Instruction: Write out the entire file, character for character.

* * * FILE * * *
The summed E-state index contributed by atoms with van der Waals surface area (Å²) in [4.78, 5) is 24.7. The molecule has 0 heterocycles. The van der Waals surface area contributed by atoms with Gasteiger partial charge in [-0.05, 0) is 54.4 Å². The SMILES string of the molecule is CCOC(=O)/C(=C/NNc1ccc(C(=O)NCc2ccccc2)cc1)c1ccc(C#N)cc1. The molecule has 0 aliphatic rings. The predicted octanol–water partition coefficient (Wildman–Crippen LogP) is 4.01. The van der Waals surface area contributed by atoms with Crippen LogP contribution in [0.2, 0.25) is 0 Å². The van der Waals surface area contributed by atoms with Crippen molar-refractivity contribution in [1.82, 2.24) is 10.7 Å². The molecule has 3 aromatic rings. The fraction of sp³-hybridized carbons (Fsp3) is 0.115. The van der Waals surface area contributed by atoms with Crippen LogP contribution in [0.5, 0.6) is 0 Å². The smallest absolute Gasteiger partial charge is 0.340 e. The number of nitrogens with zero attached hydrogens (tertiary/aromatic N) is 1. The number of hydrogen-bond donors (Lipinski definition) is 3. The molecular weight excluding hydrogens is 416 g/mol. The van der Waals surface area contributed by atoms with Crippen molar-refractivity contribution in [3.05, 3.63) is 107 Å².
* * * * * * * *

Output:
The summed E-state index contributed by atoms with van der Waals surface area (Å²) in [4.78, 5) is 24.7. The molecule has 0 heterocycles. The van der Waals surface area contributed by atoms with Gasteiger partial charge in [-0.05, 0) is 54.4 Å². The SMILES string of the molecule is CCOC(=O)/C(=C/NNc1ccc(C(=O)NCc2ccccc2)cc1)c1ccc(C#N)cc1. The molecule has 0 aliphatic rings. The predicted octanol–water partition coefficient (Wildman–Crippen LogP) is 4.01. The van der Waals surface area contributed by atoms with Crippen LogP contribution in [0.2, 0.25) is 0 Å². The van der Waals surface area contributed by atoms with Crippen molar-refractivity contribution in [1.82, 2.24) is 10.7 Å². The molecule has 3 aromatic rings. The fraction of sp³-hybridized carbons (Fsp3) is 0.115. The van der Waals surface area contributed by atoms with Crippen LogP contribution in [0.5, 0.6) is 0 Å². The smallest absolute Gasteiger partial charge is 0.340 e. The number of nitrogens with zero attached hydrogens (tertiary/aromatic N) is 1. The number of hydrogen-bond donors (Lipinski definition) is 3. The molecular weight excluding hydrogens is 416 g/mol. The van der Waals surface area contributed by atoms with Crippen molar-refractivity contribution in [3.05, 3.63) is 107 Å².